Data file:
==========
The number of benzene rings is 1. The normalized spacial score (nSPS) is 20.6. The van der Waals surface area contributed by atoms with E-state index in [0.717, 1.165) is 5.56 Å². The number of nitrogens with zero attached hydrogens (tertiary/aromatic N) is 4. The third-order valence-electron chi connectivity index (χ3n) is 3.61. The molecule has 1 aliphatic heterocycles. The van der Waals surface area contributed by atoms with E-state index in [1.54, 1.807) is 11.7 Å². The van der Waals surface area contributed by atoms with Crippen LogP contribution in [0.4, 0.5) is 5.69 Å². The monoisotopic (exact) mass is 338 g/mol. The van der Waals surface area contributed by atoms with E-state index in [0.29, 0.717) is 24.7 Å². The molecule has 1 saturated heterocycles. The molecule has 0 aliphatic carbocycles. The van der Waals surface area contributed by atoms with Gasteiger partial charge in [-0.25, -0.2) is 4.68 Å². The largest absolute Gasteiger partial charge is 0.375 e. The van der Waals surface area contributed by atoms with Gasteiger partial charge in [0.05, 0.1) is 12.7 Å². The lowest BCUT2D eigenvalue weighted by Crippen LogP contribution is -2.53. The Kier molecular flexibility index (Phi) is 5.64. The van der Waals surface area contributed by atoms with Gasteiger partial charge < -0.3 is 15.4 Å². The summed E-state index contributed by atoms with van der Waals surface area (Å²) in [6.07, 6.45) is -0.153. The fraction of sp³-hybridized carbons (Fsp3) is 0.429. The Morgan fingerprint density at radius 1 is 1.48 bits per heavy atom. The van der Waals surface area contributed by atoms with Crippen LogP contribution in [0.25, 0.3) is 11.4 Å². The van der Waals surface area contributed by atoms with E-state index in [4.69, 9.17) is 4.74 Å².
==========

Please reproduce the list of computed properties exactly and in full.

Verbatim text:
The number of benzene rings is 1. The normalized spacial score (nSPS) is 20.6. The van der Waals surface area contributed by atoms with E-state index in [0.717, 1.165) is 5.56 Å². The number of nitrogens with zero attached hydrogens (tertiary/aromatic N) is 4. The third-order valence-electron chi connectivity index (χ3n) is 3.61. The molecule has 1 aliphatic heterocycles. The van der Waals surface area contributed by atoms with E-state index in [1.54, 1.807) is 11.7 Å². The van der Waals surface area contributed by atoms with Crippen LogP contribution in [0.4, 0.5) is 5.69 Å². The monoisotopic (exact) mass is 338 g/mol. The van der Waals surface area contributed by atoms with E-state index in [0.29, 0.717) is 24.7 Å². The molecule has 1 saturated heterocycles. The molecule has 0 aliphatic carbocycles. The van der Waals surface area contributed by atoms with Gasteiger partial charge in [-0.25, -0.2) is 4.68 Å². The largest absolute Gasteiger partial charge is 0.375 e. The van der Waals surface area contributed by atoms with Gasteiger partial charge in [0.05, 0.1) is 12.7 Å². The lowest BCUT2D eigenvalue weighted by Crippen LogP contribution is -2.53. The Kier molecular flexibility index (Phi) is 5.64. The van der Waals surface area contributed by atoms with Gasteiger partial charge < -0.3 is 15.4 Å². The summed E-state index contributed by atoms with van der Waals surface area (Å²) in [6.07, 6.45) is -0.153. The fraction of sp³-hybridized carbons (Fsp3) is 0.429. The Morgan fingerprint density at radius 1 is 1.48 bits per heavy atom. The van der Waals surface area contributed by atoms with Crippen LogP contribution in [0.25, 0.3) is 11.4 Å². The van der Waals surface area contributed by atoms with E-state index in [4.69, 9.17) is 4.74 Å².